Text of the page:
Where social media networking fails, I turn to a friend-friend- meaning I connect with a friend of a friend who is a professional editor. I go back to my Facebook feed and "friend" an artist who doubles as a mall cop in Antelope Valley. He creates A-! cover art for rap CD's and believes we can photoshop a book cover in one week.
"How do I send payment" I ask.
"PayPal", he says.
"Thats a problem for you?"
I am on YouTube. PayPal accounts. 'Nope."
My first months are a constant stream of YouTube, tutorials about NetSpend and GoFoundMe and Createspace. Even after the initial novelty wears off, I find the results to be pretty impressive.
Createspace is functionality without fun. DIY publishing is as thrilling as a college math final exam. Writing was still artistic, yet somehow more professional. I still waste time on PornHub, but I waste much less. Over the course of six months, I somehow manage to pay my bills, for my phone, an editor, an artist, and a creative consultant. Turns out I'm a natural at fundraising. The Broken Wing project has gestated a more grown up attitude in me, giving my life after a life sentence a fighting chance.
Jobs and Woz started in mom's kitchen. Jay got his start on a Brooklyn street corner. Zuckerburg launched from a Harvard dorm pad. I established City of Angels Publishing in a Southern California Prison.
The disappointing thing, I find, is that I am not rehabilitated by this. I'm a real ham for petty forms of celebration- double-decker Taco Bell chills in my food box (from mom), gangster flicks starring De Niro (or Pacino), rap music, MMA cage matched, the sleekness of the phone as it powers on. When I come home from the yard, I crave easy escape through text messages and endless streams of shallow, undemanding forms of private celebration.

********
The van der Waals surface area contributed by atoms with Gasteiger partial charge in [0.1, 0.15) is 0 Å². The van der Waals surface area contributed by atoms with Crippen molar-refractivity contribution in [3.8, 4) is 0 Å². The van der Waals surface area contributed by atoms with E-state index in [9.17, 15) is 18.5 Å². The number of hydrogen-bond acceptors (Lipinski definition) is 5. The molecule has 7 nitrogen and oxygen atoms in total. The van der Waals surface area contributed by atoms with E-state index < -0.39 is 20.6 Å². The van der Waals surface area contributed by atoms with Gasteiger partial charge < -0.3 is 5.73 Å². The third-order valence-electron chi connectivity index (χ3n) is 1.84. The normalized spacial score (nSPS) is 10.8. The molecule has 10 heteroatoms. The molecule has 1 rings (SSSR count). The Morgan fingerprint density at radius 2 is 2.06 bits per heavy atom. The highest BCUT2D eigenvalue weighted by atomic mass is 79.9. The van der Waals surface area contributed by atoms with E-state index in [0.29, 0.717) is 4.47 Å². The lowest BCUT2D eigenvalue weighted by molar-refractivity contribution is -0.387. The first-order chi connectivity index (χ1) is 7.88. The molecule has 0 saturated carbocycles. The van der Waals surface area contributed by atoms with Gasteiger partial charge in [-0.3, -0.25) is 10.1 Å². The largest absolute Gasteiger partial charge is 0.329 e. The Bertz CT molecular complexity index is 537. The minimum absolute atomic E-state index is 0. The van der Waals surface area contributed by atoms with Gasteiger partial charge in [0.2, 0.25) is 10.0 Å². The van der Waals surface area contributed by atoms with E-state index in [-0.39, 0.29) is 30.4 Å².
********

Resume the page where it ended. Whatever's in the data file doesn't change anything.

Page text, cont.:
Rehabilitation can work, but the question is: Do you really want to change? Harder than saying no to cellphones in prison was admitting to myself that I owed Tre, the younger man I murdered in a 2004 drive-by shooting, so much more than I had given.
It didn't happen overnight, for sure. It was, and still is, hard to say no to cellphones in prison. I miss the face-to-face time with Mom, who lives in Ontario, Canada and the instant messaging on Facebook, and I still don't socialize much with inmates in the TV room. But I know its okay and the craving will pass. There are always solutions. For example, a while back I set a goal to earn a college degree in Behavioral Sciences with emphasis in Addiction Studies.
I knew that going to school would help me keep the faith that people can arrest their psychological addictions here in prison, as they do outside. I believe that with education and moral convictions miracles can happen, and perhaps God has given me the gift of sitting in a well-earned seat as a an example, so that the next person will have a less difficult time of it, knowing that it is possible to say no to contraband cellphones for good in CMC-West.